Sunday, May 21, 2017
Thoughts About Working on Multiple Books At the Same Time - Part II
Sorry for the delay in posting this second section, but I’ve been having issues with the Kindle version of my first novel “The Bridge”. Amazon has been alerted to the problem and are working hard with me to get the problem resolved. I’ll be creating another post here sharing what happened and how we got things resolved shortly.
In the meantime, back to our discussion about working and juggling multiple stories…
So where was I? Oh yes, why finding that I could work on multiple stories was such a big deal for me. Anyone who is creative will tell you that when you have that creative mindset going it gives them a surge of satisfaction that’s like no other. Our minds love to be active and focused on something. But for artists, writers, musicians, anyone who’s got a creative mind, not having the brain working on something can be frustrating. You start to feel stale, or like you’re not doing your part somehow. This is a big part of why writer’s block of any kind, can be so frustrating. We get that adrenaline rush and excitement when we’re creating, so to find ourselves stuck can actually be devastating over time. The more you’re in a rut the angry you become with yourself. So in my case, having multiple stories to work on means I’ve always got something to keep the old noggin busy and have that adrenaline flowing.
Plus there’s a genuine excitement to coming up with a new idea/concept, new characters, and situations. Mind you, you can get too caught up with generating new ideas and scenes without getting anything down on paper or your computer. Even if you do manage to get the ideas down if you’re too busy just creating and generating, you may find you wound up doing nothing with all those fantastic ideas and have nothing to show for it in the end. So watch yourselves. Been there and done that, so I know of what I speak.
Furthermore, finishing a piece can be every bit as exciting as creating so don’t deny yourselves that pleasure. Even if it’s just a short story, completing one can really raise you spirits and keep the creative juices flowing.
Why do I keep harping on keeping those creative juices flowing? Because in my case, any victory is important. As someone who suffers from Fibromyalgia, I can tell you any victory, however small helps. It can be a daily battle to accomplish even the smallest tasks during a Flare-Up, and keeping your spirits up while fighting great pain is essential. So every victory, no matter how small, counts.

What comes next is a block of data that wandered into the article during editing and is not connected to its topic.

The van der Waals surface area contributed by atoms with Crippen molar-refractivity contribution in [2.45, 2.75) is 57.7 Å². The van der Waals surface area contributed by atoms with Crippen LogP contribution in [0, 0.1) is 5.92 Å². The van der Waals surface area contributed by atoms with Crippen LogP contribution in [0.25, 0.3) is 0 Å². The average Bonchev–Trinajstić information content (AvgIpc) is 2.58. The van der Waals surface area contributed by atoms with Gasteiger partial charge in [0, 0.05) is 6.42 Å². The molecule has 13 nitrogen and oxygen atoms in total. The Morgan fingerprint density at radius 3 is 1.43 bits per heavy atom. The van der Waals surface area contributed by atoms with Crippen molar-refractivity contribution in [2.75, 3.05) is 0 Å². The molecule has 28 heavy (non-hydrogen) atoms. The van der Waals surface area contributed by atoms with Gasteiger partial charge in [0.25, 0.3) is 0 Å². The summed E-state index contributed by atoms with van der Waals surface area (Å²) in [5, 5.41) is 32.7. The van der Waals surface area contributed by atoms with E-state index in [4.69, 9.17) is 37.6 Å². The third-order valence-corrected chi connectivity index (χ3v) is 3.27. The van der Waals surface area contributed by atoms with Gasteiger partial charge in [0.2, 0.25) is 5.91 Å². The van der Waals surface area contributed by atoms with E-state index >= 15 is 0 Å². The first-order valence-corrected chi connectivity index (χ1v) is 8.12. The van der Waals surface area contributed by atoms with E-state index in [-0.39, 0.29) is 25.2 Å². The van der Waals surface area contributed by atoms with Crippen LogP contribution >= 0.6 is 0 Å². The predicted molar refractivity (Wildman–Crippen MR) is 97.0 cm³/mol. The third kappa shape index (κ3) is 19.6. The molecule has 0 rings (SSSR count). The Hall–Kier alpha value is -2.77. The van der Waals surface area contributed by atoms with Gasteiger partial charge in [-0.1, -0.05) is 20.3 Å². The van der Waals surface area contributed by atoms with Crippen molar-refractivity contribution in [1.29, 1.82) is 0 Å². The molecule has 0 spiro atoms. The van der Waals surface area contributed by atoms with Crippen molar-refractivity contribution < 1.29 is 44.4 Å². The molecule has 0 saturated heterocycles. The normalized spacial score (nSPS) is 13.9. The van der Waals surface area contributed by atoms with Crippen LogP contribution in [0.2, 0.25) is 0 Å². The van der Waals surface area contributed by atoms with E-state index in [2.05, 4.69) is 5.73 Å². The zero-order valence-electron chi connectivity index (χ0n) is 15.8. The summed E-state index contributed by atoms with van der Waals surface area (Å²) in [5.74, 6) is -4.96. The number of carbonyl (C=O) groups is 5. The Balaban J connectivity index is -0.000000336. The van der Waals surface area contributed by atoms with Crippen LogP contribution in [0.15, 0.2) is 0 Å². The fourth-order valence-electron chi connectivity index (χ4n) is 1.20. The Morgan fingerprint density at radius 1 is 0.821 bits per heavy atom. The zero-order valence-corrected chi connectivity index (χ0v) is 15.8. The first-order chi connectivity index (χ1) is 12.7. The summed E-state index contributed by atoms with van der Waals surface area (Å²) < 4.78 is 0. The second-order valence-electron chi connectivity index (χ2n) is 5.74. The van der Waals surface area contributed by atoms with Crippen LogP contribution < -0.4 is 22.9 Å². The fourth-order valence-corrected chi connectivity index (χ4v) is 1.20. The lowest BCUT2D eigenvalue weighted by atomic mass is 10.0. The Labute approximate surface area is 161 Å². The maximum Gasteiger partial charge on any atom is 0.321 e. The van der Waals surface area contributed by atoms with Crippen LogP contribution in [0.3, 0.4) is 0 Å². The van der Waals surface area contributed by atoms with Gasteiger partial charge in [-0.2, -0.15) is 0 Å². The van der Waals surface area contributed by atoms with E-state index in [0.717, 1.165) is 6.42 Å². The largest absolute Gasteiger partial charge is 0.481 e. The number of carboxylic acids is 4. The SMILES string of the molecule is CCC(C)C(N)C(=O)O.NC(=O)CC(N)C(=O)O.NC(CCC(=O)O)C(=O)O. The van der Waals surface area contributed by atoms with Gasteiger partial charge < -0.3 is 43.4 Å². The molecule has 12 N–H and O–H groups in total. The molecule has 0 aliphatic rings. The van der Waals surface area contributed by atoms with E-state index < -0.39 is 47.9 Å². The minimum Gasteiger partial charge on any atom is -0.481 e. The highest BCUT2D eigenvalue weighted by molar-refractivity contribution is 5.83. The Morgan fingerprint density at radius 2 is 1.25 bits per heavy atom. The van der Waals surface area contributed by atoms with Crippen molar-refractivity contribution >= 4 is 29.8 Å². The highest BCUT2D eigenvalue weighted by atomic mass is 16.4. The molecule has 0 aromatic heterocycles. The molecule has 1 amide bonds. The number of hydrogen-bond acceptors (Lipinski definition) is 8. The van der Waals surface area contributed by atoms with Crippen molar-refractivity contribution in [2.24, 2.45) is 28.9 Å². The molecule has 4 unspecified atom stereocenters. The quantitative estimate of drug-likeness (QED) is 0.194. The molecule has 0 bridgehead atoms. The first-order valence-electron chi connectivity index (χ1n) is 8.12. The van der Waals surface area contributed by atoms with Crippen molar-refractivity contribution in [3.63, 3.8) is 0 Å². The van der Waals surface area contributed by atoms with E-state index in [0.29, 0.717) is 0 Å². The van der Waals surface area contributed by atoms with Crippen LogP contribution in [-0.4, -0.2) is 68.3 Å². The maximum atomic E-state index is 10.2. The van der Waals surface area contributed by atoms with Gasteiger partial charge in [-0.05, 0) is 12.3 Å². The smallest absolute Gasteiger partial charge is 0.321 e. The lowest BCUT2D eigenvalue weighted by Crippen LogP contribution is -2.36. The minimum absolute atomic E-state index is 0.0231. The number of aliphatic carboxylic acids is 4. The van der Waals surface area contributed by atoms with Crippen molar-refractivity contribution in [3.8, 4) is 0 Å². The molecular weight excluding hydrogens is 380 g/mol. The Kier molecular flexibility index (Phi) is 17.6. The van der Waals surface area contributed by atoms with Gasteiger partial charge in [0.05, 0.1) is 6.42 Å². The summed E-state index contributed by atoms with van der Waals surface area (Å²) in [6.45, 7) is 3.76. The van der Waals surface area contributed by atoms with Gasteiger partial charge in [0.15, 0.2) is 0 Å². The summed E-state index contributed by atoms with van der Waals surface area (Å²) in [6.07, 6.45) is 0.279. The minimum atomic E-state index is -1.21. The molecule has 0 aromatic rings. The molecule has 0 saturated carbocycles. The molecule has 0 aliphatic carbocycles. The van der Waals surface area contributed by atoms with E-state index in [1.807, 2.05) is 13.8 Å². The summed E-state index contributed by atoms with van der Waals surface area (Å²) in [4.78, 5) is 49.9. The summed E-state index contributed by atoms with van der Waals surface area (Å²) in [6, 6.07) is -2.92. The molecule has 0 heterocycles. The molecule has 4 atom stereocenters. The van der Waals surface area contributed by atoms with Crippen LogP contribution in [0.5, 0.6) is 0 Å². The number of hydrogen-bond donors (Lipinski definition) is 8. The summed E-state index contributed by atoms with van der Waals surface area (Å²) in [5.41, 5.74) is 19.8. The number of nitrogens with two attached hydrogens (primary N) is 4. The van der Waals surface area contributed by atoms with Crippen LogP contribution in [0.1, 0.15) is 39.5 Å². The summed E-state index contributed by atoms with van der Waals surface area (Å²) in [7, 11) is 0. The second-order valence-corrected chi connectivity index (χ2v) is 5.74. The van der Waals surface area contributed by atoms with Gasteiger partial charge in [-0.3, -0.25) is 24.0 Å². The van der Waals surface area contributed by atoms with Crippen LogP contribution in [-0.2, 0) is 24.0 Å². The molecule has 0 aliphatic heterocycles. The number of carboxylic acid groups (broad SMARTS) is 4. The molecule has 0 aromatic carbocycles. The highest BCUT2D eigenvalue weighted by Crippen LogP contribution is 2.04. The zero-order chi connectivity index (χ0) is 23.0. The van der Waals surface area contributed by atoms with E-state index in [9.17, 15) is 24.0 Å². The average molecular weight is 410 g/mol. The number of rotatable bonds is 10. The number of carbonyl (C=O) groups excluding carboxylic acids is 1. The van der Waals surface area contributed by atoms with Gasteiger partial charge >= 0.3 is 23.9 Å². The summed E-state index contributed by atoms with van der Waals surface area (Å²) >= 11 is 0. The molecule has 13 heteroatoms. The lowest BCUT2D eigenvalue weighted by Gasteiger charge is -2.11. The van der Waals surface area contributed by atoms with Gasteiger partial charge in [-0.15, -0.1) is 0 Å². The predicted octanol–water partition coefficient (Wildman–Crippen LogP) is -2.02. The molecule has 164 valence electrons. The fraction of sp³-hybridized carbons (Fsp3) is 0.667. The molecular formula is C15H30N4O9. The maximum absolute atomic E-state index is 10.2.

But just as important is the fact that we’re training our brains to think and operate a certain way. When I hit a roadblock on a piece, working on something else for a while actually gives one part of my brain time to rest. I’m not worrying about the story I’m stuck on, I’m problem-solving another one. Then when I go back to the piece I’d been stuck on I come at it with fresh eyes and a more open mind. I’ll look back to see where I got bogged down. And since my brain has been solving other problems, my mental muscles are up for the challenge and may come up with something totally new that blows the writer’s block away.
Does it always work? No. I may have to come back to a piece multiple times before finding the way forward, but it does happen.
Mind you, at this stage of my writing career, there is one drawback to working on multiple projects, it takes me a long time to get one completely finished. Yet, there is a bright side to this. You see, several of the works I’m currently involved with are over halfway done already. And since I don’t like to release more than one book at a time, this means I will soon have a number of finished works that I can parcel out over a period of 2-3 times a year. This of course satisfies the readers’ cravings for more...
While at the same time I get breathing space to build up more pieces for later release. For me, this is one of the biggest benefits of working multiple stories. In the short term it can seem a bit of a slow process, but when looked at in a bigger picture, it means you’re building a reserve for yourself that can help keep your audience happy and allow yourself some breathing room during those slow productive periods.
Well, that’s all I have to say for now. Until next time, take care and keep writing my friends.